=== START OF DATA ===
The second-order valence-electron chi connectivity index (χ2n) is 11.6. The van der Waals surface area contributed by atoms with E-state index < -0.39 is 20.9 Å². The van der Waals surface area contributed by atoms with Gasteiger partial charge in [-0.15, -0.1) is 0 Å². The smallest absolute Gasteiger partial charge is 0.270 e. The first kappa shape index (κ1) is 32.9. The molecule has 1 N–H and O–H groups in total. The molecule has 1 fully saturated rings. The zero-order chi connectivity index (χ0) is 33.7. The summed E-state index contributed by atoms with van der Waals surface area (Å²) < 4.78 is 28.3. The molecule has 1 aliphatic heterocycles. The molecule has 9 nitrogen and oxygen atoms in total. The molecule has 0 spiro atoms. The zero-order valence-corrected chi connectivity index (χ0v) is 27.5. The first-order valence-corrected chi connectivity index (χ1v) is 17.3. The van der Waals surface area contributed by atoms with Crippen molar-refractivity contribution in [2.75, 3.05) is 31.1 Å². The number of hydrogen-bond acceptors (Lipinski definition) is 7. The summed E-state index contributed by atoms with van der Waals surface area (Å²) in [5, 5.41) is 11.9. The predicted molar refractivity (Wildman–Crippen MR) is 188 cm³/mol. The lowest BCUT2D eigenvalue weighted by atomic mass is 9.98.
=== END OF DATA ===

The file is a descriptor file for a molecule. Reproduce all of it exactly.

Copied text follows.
The second-order valence-electron chi connectivity index (χ2n) is 11.6. The van der Waals surface area contributed by atoms with E-state index < -0.39 is 20.9 Å². The van der Waals surface area contributed by atoms with Gasteiger partial charge in [-0.15, -0.1) is 0 Å². The smallest absolute Gasteiger partial charge is 0.270 e. The first kappa shape index (κ1) is 32.9. The molecule has 1 N–H and O–H groups in total. The molecule has 1 fully saturated rings. The zero-order chi connectivity index (χ0) is 33.7. The summed E-state index contributed by atoms with van der Waals surface area (Å²) < 4.78 is 28.3. The molecule has 1 aliphatic heterocycles. The molecule has 9 nitrogen and oxygen atoms in total. The molecule has 0 spiro atoms. The zero-order valence-corrected chi connectivity index (χ0v) is 27.5. The first-order valence-corrected chi connectivity index (χ1v) is 17.3. The van der Waals surface area contributed by atoms with Crippen molar-refractivity contribution in [2.75, 3.05) is 31.1 Å². The number of hydrogen-bond acceptors (Lipinski definition) is 7. The summed E-state index contributed by atoms with van der Waals surface area (Å²) in [5, 5.41) is 11.9. The predicted molar refractivity (Wildman–Crippen MR) is 188 cm³/mol. The lowest BCUT2D eigenvalue weighted by atomic mass is 9.98.